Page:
Lets see cost of a 15" LCD or 17" CRT would cost 100-300 USD depending on where you live and where you buy. Cost of buying a used G4 from EBAY, hmm much more with all the hassle of not getting ripped off, and making sure all is well. Not worth the trouble. external monitor with screen spanning hack is the way to go. If you were rendering or encoding big music files then yes a new machine would be a choice, however not needed in this case. :) Save the money and buy a more powerful mac next year. :)
     
  11. jaromski macrumors regular

    jaromski

    Joined:
    Jun 18, 2004
    Location:
    zion
    #11
    a bit a ramble

    i would put the money is a sweet 20" cinema display or dell makes a nice 20" panel from what i've read in other threads. plus they are cheaper, $799 + coupons that pop up from time to time. a better value than 1299 for the apple cinema and they are _functionally equivalent_.

    it depends on if you really want another machine or not. for me it is all about the incremental upgrades, you get more bang for your buck that way. so you have an ibook now, why not buy a 20" display and that should keep you for the next bit. 6-12 months depending on your aversion to the mac addiction that sets in quick after that first purchase...

    but then in 6-12 there will be some cheaper (not cheap) G5 units out and that 20" display can go with the new < $2000 DP2.0 G5 system.

    the more computers you have around the more entropy you have. documents find their way onto the different machines, you update one copy on one machine but not the other, then you forget and update the old copy and you have an inconsistent state between machines. i know you can get more software to sync files back and forth, but there is a management headache there having multiple computers. my internal routing table is only so good, and having multiple computers can cause little problems here and there if you aren't mindful of your actions 100% of the time.

    well maybe i overdramatized it a bit, but i would get by on the least amount of technology you can stand because it just keeps getting cheaper and less is more in most cases (except for cinema display sizes, more is definately more)

    jaromski
     
  12. Guitarius thread starter macrumors 6502a

    Guitarius

    Joined:
    Jul 8, 2004
    Location:
    Louisiana
    #12
    Wow...that was much faster than I expected. Thanks for all the help thus far. Allow me adress the issues that have been put forth.

    First. The issue of a hack. Look...I'm not the most comptuer savy person. Hell...lets face it, I don't know much anything. I got a mac to begin with because I was told they were easy to use, plug and play. I could be wrong...but it seems to me like the idea of hooking up a monitor to my laptop seems a little difficult. Definatly something beyond what I think I can handle. Plus, the idea of using a hack sounds a little shady. Plus...the whole idea of upgrading and adding stuff to my own computer scares the crap out of me...

    Second. The whole synced files thing. I thought about that. If I were to get a desktop, that would definatly turn into my main machine. So, in my opinion, I don't have a lot to worry about there.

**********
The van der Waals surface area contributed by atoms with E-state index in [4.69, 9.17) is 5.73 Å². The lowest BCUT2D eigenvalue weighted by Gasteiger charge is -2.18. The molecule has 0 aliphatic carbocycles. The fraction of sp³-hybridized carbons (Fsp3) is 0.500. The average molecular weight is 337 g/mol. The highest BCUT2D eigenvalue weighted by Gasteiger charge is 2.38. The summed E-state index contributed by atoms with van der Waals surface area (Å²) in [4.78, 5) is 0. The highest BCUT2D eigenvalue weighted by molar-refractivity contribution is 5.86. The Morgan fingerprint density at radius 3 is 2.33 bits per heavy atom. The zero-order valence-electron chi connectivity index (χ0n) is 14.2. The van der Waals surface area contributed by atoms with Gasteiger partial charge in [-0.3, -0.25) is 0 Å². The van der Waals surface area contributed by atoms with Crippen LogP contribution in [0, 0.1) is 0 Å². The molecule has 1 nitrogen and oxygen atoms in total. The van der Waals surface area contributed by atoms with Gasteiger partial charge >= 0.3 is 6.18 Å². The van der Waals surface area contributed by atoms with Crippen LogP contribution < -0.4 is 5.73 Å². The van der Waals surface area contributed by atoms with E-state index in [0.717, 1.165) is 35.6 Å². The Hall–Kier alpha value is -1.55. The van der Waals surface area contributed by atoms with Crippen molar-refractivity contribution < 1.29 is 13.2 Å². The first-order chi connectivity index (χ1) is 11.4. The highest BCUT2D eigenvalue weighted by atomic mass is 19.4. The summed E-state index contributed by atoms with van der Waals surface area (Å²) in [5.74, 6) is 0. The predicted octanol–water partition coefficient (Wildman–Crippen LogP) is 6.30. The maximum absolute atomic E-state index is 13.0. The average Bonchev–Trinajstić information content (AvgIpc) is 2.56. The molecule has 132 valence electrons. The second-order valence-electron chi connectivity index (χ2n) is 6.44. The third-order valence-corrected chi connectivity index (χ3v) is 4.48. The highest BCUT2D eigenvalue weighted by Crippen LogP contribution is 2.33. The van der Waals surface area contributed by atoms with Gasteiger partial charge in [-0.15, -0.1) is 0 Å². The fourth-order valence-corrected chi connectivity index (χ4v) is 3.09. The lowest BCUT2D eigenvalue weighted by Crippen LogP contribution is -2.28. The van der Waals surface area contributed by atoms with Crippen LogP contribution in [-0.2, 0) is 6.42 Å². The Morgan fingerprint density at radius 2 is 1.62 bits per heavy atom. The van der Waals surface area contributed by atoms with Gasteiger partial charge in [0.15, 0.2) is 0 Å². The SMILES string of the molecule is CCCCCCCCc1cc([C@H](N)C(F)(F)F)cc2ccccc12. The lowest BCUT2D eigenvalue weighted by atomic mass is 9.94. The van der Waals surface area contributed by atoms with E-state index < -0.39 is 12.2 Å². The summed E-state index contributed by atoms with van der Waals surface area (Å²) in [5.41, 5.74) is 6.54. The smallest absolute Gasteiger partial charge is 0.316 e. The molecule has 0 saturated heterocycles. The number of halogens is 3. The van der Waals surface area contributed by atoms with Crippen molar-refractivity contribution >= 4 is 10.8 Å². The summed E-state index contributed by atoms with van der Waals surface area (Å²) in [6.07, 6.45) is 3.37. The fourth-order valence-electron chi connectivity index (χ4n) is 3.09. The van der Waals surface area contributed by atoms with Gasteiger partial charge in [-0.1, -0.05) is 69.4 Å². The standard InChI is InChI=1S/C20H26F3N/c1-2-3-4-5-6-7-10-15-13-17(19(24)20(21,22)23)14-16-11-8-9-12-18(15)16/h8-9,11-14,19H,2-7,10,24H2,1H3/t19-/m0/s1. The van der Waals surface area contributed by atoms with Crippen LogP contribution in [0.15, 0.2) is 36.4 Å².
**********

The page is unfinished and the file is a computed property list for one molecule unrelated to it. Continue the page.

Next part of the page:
Third. Price. I can warrent spending the $1300 for a new iMac. Plus...I got some extra money kicking around and money is like manure. It doesn't do any good unless you spread it around :) I don't know where I heard that...a musical I think.

    But you know...all that aside...I kinda want a desktop, you know? What I need and what I want are too different things. I haven't made up my mind yet...or maybe I made up my mind long before I even posted all of this. And I don't plan on getting it for a little while, so who knows, maybe something bigger and better will come out by then. But thanks for all the input. It was a big help.
     
  13. Makosuke macrumors 603

    Joined:
    Aug 15, 2001
    Location:
    The Cool Part of CA, USA
    #13
    Actually, leaving the hack people are talking about aside, I'll bet you'd have no problem with it. Pretty much you just use a little adapter (I think one came with your computer) to plug the monitor into your iBook, turn it on, and you should see the same thing on both screens. It takes almost no effort at all.

    The screen spanning "hack" part, if you do it, enables you to display something different on the two screens, which is more useful for obvious reasons--more room to work, and you're not limited by the resolution on your iBook screen. Even that isn't very involved, but I understand your being uncomfortable with anything that isn't "standard".


    And really, that's what counts. Few people "need" more than a three year old iMac, but that doesn't mean you won't have fun with a brand shiny new G5. If you're not in a rush, you might as well take the time to think it over, maybe find an Apple Store or other retailer and play with a new iMac and see what you think, sleep on it, whatever.

    Eventually, you'll probably get an idea of what "feels" like a good idea to you.

    Incidentally, despite the occasional problems reported with iMac G5s and the fears of new models you always hear, I reiterate that they're very nice computers, and I've seen no issues with the two at the lab I work at, nor have I heard any complaints from a co-worker who bought one. Any initial glitches, if you do get unlucky, will be covered under warranty, but I wouldn't worry too much about it.